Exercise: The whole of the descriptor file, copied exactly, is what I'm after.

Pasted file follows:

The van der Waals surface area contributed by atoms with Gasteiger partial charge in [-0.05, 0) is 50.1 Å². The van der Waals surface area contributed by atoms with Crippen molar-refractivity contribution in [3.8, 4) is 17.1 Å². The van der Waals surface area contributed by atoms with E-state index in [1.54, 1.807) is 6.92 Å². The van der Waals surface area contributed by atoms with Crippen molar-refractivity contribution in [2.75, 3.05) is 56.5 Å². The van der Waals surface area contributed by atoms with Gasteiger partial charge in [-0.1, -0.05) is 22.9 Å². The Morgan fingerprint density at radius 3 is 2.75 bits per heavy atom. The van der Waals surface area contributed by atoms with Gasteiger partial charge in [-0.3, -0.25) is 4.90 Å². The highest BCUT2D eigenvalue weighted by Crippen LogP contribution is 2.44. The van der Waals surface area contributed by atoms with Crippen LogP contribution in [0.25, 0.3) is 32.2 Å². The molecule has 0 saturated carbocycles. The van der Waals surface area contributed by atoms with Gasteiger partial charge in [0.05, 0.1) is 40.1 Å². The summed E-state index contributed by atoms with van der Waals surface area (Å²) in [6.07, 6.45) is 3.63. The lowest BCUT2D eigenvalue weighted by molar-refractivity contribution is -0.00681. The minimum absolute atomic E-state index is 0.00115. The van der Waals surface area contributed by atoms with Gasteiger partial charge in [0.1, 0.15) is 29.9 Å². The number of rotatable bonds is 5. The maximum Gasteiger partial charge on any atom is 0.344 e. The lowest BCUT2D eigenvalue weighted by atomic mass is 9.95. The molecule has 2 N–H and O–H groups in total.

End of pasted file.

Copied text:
The van der Waals surface area contributed by atoms with Gasteiger partial charge in [-0.05, 0) is 50.1 Å². The van der Waals surface area contributed by atoms with Crippen molar-refractivity contribution in [3.8, 4) is 17.1 Å². The van der Waals surface area contributed by atoms with E-state index in [1.54, 1.807) is 6.92 Å². The van der Waals surface area contributed by atoms with Crippen molar-refractivity contribution in [2.75, 3.05) is 56.5 Å². The van der Waals surface area contributed by atoms with Gasteiger partial charge in [-0.1, -0.05) is 22.9 Å². The Morgan fingerprint density at radius 3 is 2.75 bits per heavy atom. The van der Waals surface area contributed by atoms with Gasteiger partial charge in [-0.3, -0.25) is 4.90 Å². The highest BCUT2D eigenvalue weighted by Crippen LogP contribution is 2.44. The van der Waals surface area contributed by atoms with Crippen LogP contribution in [0.25, 0.3) is 32.2 Å². The molecule has 0 saturated carbocycles. The van der Waals surface area contributed by atoms with Gasteiger partial charge in [0.05, 0.1) is 40.1 Å². The summed E-state index contributed by atoms with van der Waals surface area (Å²) in [6.07, 6.45) is 3.63. The lowest BCUT2D eigenvalue weighted by molar-refractivity contribution is -0.00681. The minimum absolute atomic E-state index is 0.00115. The van der Waals surface area contributed by atoms with Gasteiger partial charge in [0.1, 0.15) is 29.9 Å². The number of rotatable bonds is 5. The maximum Gasteiger partial charge on any atom is 0.344 e. The lowest BCUT2D eigenvalue weighted by atomic mass is 9.95. The molecule has 2 N–H and O–H groups in total.